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  Home / About St. Therese / Biography
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The Watchmaker | The Lace Maker | Her Early Years
The Winter of Great Trial | Her School Years
The Price | Her Life at Lisieux Carmel | Carmel
Therese Develops Her Little Way



THE LACE MAKER

Zelie Guerin

Most famous of Alencon's thirteen thousand inhabitants were its lace makers. French people greatly admired the skill and talent required to produce the exquisite lace known throughout the nation as Point d' Alencon.

Zelie Guerin (1831 - 1877) was one of Alencon's more talented lace makers. Born into a military family, Zelie described her childhood and youth as "dismal". Her mother and father showed her little affection. As a young lady she sought unsuccessfully to enter the religious order of the sisters of the Hotel-Dieu. Zelie then learned the Alencon lace-making technique and soon mastered this painstaking craft. Richly talented, creative, eager and endowed with common sense, she started her own business and became quite successful. Notable as these achievements were, Zelie was yet to reveal the depths of the strength, faith and courage she possessed.

THE MARTINS

Louis Martin and Zelie Guerin eventually met in Alencon and on July 13, 1858, Louis, 34, and Zelie, 26, married and began their remarkable voyage through life. Within the next fifteen years, Zelie bore nine children, seven girls and two boys. "We lived only for them", Zelie wrote; "they were all our happiness".

The Martins' delight in their children turned to shock and sorrow as tragedy relentlessly and mercilessly stalked their little ones. Within three years, Zelie's two baby boys, a five year old girl and a six-and-a-half week old infant girl all died.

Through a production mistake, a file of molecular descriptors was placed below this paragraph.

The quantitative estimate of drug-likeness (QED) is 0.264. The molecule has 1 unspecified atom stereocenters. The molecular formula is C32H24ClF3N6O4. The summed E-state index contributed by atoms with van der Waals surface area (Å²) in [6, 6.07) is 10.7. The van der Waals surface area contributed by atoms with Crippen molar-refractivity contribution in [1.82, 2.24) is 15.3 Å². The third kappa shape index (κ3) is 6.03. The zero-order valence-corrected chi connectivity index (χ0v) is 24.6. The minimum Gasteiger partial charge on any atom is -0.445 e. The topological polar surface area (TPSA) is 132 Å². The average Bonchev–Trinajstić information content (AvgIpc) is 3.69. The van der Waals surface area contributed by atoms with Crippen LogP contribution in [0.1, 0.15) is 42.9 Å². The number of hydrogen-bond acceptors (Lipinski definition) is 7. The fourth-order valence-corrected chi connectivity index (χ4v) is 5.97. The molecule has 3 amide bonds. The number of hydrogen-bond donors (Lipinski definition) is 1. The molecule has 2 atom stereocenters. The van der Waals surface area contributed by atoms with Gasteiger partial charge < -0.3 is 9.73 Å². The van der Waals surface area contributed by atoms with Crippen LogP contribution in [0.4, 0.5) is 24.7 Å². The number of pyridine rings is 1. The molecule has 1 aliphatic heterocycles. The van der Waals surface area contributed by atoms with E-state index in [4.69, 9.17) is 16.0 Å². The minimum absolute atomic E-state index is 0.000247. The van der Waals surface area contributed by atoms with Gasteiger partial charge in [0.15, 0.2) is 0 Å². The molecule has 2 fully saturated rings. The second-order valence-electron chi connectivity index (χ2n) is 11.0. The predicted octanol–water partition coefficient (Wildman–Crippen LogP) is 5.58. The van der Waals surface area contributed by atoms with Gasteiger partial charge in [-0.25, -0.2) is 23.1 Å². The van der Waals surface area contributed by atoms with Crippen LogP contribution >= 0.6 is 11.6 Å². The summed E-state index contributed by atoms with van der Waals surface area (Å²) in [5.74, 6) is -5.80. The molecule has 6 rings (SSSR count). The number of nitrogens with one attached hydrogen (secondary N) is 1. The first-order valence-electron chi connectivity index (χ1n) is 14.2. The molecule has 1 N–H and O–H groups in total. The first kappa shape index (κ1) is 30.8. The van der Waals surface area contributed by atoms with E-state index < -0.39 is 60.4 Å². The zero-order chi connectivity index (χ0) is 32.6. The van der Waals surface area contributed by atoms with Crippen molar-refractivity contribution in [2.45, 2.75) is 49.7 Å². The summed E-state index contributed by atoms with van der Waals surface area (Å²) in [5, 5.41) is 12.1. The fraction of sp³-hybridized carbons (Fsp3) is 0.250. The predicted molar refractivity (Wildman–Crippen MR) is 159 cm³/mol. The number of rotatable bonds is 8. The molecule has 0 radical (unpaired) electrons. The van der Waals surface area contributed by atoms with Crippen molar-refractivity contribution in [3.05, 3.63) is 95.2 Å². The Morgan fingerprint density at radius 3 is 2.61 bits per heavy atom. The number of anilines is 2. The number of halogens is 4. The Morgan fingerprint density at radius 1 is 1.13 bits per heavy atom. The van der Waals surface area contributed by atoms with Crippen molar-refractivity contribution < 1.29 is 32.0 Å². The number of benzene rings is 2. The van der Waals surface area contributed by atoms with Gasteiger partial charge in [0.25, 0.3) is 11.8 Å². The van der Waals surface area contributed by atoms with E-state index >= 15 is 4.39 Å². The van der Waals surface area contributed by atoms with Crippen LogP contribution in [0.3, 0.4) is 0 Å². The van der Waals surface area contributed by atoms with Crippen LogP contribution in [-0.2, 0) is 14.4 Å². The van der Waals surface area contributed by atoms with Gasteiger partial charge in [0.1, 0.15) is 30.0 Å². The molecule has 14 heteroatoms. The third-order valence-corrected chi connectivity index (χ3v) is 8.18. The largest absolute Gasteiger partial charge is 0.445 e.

Zelie was left numb with sadness. "I haven't a penny's worth of courage," she lamented. But her faith sustained her through these terrible ordeals. In a letter to her sister-in-law who had lost an infant son, Zelie remembered: "When I closed the eyes of my dear little children and buried them, I felt sorrow through and through....People said to me, 'It would have been better never to have had them.' I couldn't stand such language. My children were not lost forever; life is short and full of miseries, and we shall find our little ones again up above."

The Martins' last child was born January 2, 1873. She was weak and frail, and doctors feared for the infant's life. The family, so used to death, was preparing for yet another blow. Zelie wrote of her three month old girl: "I have no hope of saving her. The poor little thing suffers horribly....It breaks your heart to see her." But the baby girl proved to be much tougher than anyone realized. She survived the illness. A year later she was a "big baby, browned by the sun." "The baby," Zelie noted, "is full of life, giggles a lot and is sheer joy to everyone." Death seemed to grant a reprieve to the Martin household. Although suffering had left its mark on mother and father, it was not the scar of bitterness. Louis and Zelie had already found relief and support in their faith.

The series of tragedies had intensified the love of Louis and Zelie Martin for each other. They poured out their affection on their five surviving daughters; Marie, 12, Pauline, 11, Leonie 9, Celine, 3, and their new-born. Louis and Zelie named their new-born; Marie-Francoise-Therese Martin. A century later people would know her as St. Therese, and call her the "Little Flower."

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